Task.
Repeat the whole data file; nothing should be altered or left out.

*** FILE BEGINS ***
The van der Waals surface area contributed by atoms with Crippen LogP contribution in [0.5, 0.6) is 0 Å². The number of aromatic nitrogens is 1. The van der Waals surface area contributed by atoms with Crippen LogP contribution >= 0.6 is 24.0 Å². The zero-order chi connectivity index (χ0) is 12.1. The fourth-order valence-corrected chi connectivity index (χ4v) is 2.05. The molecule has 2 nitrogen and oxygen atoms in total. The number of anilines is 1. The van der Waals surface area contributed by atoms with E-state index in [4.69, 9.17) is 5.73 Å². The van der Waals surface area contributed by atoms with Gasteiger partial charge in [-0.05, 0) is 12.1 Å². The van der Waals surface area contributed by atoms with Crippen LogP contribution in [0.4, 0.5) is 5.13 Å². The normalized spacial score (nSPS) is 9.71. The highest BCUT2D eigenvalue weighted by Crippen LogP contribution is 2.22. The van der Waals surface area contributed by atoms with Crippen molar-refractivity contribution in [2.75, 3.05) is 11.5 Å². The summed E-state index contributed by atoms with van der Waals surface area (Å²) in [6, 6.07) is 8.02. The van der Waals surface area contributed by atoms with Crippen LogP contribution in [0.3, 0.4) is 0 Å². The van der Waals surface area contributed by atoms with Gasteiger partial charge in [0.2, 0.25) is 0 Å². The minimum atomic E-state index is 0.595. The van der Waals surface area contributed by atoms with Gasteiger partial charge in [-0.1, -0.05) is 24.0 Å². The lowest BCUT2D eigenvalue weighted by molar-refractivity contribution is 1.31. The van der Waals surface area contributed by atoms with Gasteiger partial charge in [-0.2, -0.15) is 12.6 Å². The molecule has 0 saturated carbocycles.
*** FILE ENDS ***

The van der Waals surface area contributed by atoms with Crippen LogP contribution in [0.5, 0.6) is 0 Å². The number of aromatic nitrogens is 1. The van der Waals surface area contributed by atoms with Crippen LogP contribution >= 0.6 is 24.0 Å². The zero-order chi connectivity index (χ0) is 12.1. The fourth-order valence-corrected chi connectivity index (χ4v) is 2.05. The molecule has 2 nitrogen and oxygen atoms in total. The number of anilines is 1. The van der Waals surface area contributed by atoms with E-state index in [4.69, 9.17) is 5.73 Å². The van der Waals surface area contributed by atoms with Gasteiger partial charge in [-0.05, 0) is 12.1 Å². The van der Waals surface area contributed by atoms with Crippen LogP contribution in [0.4, 0.5) is 5.13 Å². The normalized spacial score (nSPS) is 9.71. The highest BCUT2D eigenvalue weighted by Crippen LogP contribution is 2.22. The van der Waals surface area contributed by atoms with Crippen molar-refractivity contribution in [2.75, 3.05) is 11.5 Å². The summed E-state index contributed by atoms with van der Waals surface area (Å²) in [6, 6.07) is 8.02. The van der Waals surface area contributed by atoms with Crippen LogP contribution in [0.3, 0.4) is 0 Å². The van der Waals surface area contributed by atoms with Gasteiger partial charge in [0.2, 0.25) is 0 Å². The minimum atomic E-state index is 0.595. The van der Waals surface area contributed by atoms with Gasteiger partial charge in [-0.1, -0.05) is 24.0 Å². The lowest BCUT2D eigenvalue weighted by molar-refractivity contribution is 1.31. The van der Waals surface area contributed by atoms with Gasteiger partial charge in [-0.2, -0.15) is 12.6 Å². The molecule has 0 saturated carbocycles.